The Story Never Ends: The 'People's Convoy' is coming through Maryland

·4 min read

The "People's Convoy" is coming through our area.

Sandra Lepley
Sandra Lepley

Now, for those of you who may not know about this recent national news development, a group of truckers started traveling Feb. 23 from Adelanto, California, on an 11-day journey ending Saturday in Washington, D.C., where a peaceful protest is to culminate in asking for the State of Emergency COVID-19 mandates be lifted throughout America and in protesting rising gas prices.

Maryland law enforcement has issued statements that there is the potential for the 40-mile long, 2,500-vehicle convoy to travel through Allegany County, Maryland, on Interstate 68 (Grantsville, Finzel and Frostburg, Maryland, going Southeast into Cumberland, Maryland) sometime from noon to 4 p.m. Friday (today). There are also alternate convoys coming from the northern and southern states to converge together in D.C.

After researching online at their website and at their Facebook The People's Convoy, I can't find specific routes and times. It seems as if they update their travel information for the present day only. Yet, the most likely route from Cambridge, Ohio, to Hagerstown, Maryland, is Interstate 68. However, there is also the potential for the convoy to head straight on the Pennsylvania Turnpike and go through Somerset.

So we can only guess or check their website early today to see if something is posted for those interested in watching them go by in Maryland. And, if you are interested, you won't be the only ones. Standing-room-only crowds line bridges and roads watching and waving at them as they pass by. This convoy has created quite a stir in the American people.

According to a Newsweek article written by Katherine Fung and posted on Feb. 22, the truckers got their inspiration from the Freedom Convoy in Canada, which occupied Ottawa for 24 days to protest the federal vaccine mandate for cross-border commercial truck drivers. While Ottawa police cleared out the remaining demonstrators, arrested 191 people and towed 57 vehicles, the American convoy wants to travel in "peace and unity" (says their website). They want to be "100 percent law abiding" and at the same time "demand government accountability through full and transparent congressional hearings" according to their website.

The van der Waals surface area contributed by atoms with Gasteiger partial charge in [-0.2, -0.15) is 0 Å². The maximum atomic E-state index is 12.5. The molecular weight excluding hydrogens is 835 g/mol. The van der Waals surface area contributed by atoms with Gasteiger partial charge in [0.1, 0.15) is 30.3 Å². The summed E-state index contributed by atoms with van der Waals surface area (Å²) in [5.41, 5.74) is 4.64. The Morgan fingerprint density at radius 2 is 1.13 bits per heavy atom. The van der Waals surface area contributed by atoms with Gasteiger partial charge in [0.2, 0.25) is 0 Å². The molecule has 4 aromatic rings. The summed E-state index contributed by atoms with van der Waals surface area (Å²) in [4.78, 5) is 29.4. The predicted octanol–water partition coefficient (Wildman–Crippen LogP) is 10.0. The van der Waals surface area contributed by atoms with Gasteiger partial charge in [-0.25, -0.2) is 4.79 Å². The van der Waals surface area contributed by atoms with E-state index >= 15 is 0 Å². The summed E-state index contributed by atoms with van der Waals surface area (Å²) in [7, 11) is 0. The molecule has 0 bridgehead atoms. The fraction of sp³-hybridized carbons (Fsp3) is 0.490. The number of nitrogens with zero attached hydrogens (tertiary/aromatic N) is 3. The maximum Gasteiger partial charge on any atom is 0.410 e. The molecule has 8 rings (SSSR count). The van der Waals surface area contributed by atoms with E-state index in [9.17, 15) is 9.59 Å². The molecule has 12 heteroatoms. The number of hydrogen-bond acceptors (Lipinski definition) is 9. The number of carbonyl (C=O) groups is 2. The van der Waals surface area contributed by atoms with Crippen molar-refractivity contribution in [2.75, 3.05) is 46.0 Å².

Whether anyone agrees with this movement or not, the American people (and the rest of the world for that matter) are waking up to the reality that the government isn't what it used to be. Those things have changed in so many ways.

I never thought I would see a convoy of this magnitude in my lifetime and while in my youth, we all heard the famous "Convoy" song that became a number one song on both the country and pop charts in the U.S. in 1975, according to Wikipedia. The song capitalized on the fad for citizens band (CB) radio and the song was the inspiration for the 1978 Sam Peckinpah hugely successful film Convoy, for which C.W. McCall (a character co-created and voiced by Bill Fries, along with Chip Davis) re-recorded the song to fit the film's storyline, says Wikipedia.

It was a song, of course, of none other than rebels — something this country was founded upon. And, while the scenario in the song is falsified, the truckers were protesting the then 55 mile an hour speed limit and the requirements (mandates) of trucker logs for driving hours. In the song and movie, they drove coast to coast and broke through toll lines. It was like a fight song back then and still memorable in our minds today. And, back then, the Smokey and the Bandit movies (Burt Reynolds and Sally Field) made CB radios an obsession. We can still see Snowman (Jerry Reed) at the big wheel of his 18-wheeler on his CB.

Today's American trucker should no doubt still have a strong voice because they are the ones who haul all these products to all these places. The American trucker is someone we can all identify with in a personal, humble manner. He or she works long, hard hours and shares the road with us. And, whether we agree with this People's Convoy or not, these peaceful truckers are bringing attention to government control and how it has entered our lives to this degree in the past few years. We are all wondering when things will get better. That's all.

So, if you are around on Friday on Interstate 68 (possibly the route but check their website early) to see this convoy, maybe you'll hear these old lines that have now become relevant in 2022:

This article originally appeared on The Daily American: People's Convoy coming through Maryland March 4, 2022